This is my favorite of all times questions. As we all know PanAm went to Boeing and said we want a double decker. Because of the large numbers of orders from PanAm Boeing set out to design a special aircraft only for PanAm. The original design was two 707's stacked. During the design Boeing thought that air transport was going the direction of SST so in an effort to have a design that might attract others they looked at how many cargo containers would fit into it. Obviously they couldn't put any on top so it would not have been a very attractive aircraft to cargo airlines. One of the designers made a design that would be large enough to put 2 cargo containers side by side (The widebody was born) Now that Boeing had an aircraft that would work to carry the cargo they had to find a way to get it in. If it was also going to fly as a pax aircraft there was no way the tail could open so the nose was left therefore they needed to raise the cockpit. They put the cockpit on the second level and built the mockup. Behind the cockpit was empty space just there for aerodynamics. PanAm was still attached to the idea of a double decker so Boeing was forced to make 2 mockups. 1 was 2 707's on top of eachother, it had a very small scary dark looking staircase to the top deck, the mockup had no windows and Boeing told PanAm during the tour that they were still trying to see if the plane could have windows on the bottom deck. (They had just not had anyone look at it before the tour, some say it was a purpose mistake)
Setting right next to the plane PanAm wanted was the other mockup. After the tour Boeing officials asked Juan if he would like to see what they thought would be a better plane for his needs. They showed him the widebody and the last part of the tour was the cockpit, Juan wasn't sure and they started walking out of the cockpit where he saw the extra room. Juan asked what this area was going to be used for, Boeing officials said they could use it for a crew rest area or just extra storage area. Juan told them to make to into a pax area by the next time he came back and they would have a sale......

So the 747 was born........
/// UNITED AIRLINES
 
smokescreen
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RE: Why An Upper Deck For The 747?

Tue Sep 13, 2005 4:16 am

I have two (possibly dumb) related questions: what, if anything, is done with the upper deck on cargo 747's? Do they use it for smaller items or is it empty?
Next, given that the 747 arose (indirectly) from a requirement for a military transport, do any militaries around the world use 74F's in that role? Does anyone know the advantages/disadvantages of a cargo 747 over buying a dedicated airlifter like the c-141?
Thanks in advance for your info!
 
Tod
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RE: Why An Upper Deck For The 747?

Tue Sep 13, 2005 4:23 am

Quoting Smokescreen (Reply 30):
what, if anything, is done with the upper deck on cargo 747's

Galley, lav and seating for supernumeraries.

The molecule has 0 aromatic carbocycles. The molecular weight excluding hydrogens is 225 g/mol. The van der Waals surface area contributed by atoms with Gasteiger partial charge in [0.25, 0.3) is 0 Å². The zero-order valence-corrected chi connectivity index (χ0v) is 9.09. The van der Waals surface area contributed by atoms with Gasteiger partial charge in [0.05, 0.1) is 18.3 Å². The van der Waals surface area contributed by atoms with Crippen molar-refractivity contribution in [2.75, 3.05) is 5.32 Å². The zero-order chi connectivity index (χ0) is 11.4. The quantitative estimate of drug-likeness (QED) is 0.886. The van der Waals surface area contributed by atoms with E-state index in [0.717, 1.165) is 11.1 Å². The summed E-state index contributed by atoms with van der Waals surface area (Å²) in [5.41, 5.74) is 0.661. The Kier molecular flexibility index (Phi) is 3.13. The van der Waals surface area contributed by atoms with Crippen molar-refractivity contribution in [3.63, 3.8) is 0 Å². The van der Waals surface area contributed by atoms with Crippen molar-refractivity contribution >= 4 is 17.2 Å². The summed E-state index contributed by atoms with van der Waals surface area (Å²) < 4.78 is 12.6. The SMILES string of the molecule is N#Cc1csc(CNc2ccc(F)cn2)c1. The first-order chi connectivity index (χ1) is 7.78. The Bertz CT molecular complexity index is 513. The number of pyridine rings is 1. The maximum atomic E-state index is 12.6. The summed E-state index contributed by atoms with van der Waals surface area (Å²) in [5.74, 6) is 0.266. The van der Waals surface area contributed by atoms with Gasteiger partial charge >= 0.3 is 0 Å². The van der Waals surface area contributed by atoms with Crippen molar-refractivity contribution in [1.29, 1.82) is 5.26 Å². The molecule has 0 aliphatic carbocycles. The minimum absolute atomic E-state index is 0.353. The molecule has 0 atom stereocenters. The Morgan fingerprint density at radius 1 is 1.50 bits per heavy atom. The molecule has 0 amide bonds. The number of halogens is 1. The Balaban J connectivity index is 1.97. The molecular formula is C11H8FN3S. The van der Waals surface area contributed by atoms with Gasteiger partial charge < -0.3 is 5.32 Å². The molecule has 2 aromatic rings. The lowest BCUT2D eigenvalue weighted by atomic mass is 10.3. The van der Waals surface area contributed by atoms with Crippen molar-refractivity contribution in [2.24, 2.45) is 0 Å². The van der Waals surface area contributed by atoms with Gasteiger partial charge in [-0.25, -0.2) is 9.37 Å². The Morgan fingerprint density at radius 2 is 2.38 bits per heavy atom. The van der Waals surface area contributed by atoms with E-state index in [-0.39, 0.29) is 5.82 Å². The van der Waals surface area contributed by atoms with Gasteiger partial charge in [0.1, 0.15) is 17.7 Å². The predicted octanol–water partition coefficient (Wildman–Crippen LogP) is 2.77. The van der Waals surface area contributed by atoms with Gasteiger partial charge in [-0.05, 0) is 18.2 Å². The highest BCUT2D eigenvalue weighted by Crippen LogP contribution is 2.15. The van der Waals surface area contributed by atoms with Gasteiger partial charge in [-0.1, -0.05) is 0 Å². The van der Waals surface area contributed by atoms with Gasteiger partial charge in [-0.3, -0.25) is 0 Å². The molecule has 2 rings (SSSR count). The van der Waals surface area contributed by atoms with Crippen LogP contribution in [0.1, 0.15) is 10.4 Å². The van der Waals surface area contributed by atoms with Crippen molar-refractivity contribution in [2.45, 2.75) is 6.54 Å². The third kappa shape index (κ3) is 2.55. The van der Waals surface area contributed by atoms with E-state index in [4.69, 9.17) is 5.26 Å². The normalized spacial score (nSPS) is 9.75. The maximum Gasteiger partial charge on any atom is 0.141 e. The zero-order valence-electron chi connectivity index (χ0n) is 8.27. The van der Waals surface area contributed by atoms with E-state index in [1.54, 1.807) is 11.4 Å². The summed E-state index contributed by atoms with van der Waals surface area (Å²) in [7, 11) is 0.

The new 744SF has a fairly normal u/d until you get back to the doors.

Tod
 
smokescreen
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RE: Why An Upper Deck For The 747?

Tue Sep 13, 2005 4:57 am

Quoting Tod (Reply 31):
Galley, lav and seating for supernumeraries.
The new 744SF has a fairly normal u/d until you get back to the doors.

Thanks. Are the "supernumeraries" you mention non-rev's, or is it possible to book seats on a freighter? Of course the latter would only appeal to us airline geeks, but if it is possible then I see a chance to fly a DC-8 once again!
 
Alessandro
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RE: Why An Upper Deck For The 747?

Tue Sep 13, 2005 5:02 am

I think the limitation of ramp-space as well played a role?
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Tod
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RE: Why An Upper Deck For The 747?

Tue Sep 13, 2005 6:55 am

Quoting Smokescreen (Reply 32):
Are the "supernumeraries" you mention non-rev's, or is it possible to book seats on a freighter?

Supernumeraries are the people that fly along with their cargo.
I am not aware of anyone booking seats on freighters.
As far as non-rev travel, I don't know, but I sure others here do.
Unfortunately, I've only been involved with the design and have never had a chance to ride on a freighter.

Tod
 
DarthRandall
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RE: Why An Upper Deck For The 747?

Tue Sep 13, 2005 7:56 am

So, its primary appeal was as a freighter, and nobody thought that it would take off as a passenger aircraft. The more things change, the more things stay the same, eh?

Quoting Okie (Reply 28):
Well the story I got was that Boeing had pretty much won all aspects of the selection process. Unfortunately for the for the USAF, a certain senator who was on the selection committee from a southern state where Lockheed had production facilities twisted a few arms and the Lockheed version was chosen.

Knowing what we know now about the relative reliability of the C-5 and the 747, one has to imagine that some airmen are just a bit perturbed with the senator in question.
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gearup
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RE: Why An Upper Deck For The 747?

Tue Sep 13, 2005 11:16 pm

Ah, you guys have it all wrong! The hump on the 747 was put there so as the pilots could sit on their wallets!!!  Big grin
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RayChuang
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RE: Why An Upper Deck For The 747?

Tue Sep 13, 2005 11:31 pm

People forget that if you look at Boeing's proposal for the CX-HLS, the design strongly resembled what the Antonov An-124 became.

As such, the 747 borrowed from that design competition but the fuselage design owed nothing to the Boeing CX-HLS proposal. Originally designed as a double-decker, the 747 became a single-deck plane because airlines wanted more lower deck cargo carrying capacity with LD3 containers and also because of interest from a number of airlines for a true freighter version with a swing-up front loading door to load and unload outsized cargo. Indeed, the 747 freighter versions literally transformed the world of air cargo during the 1970's, tremendously increasing the amount of air cargo carried.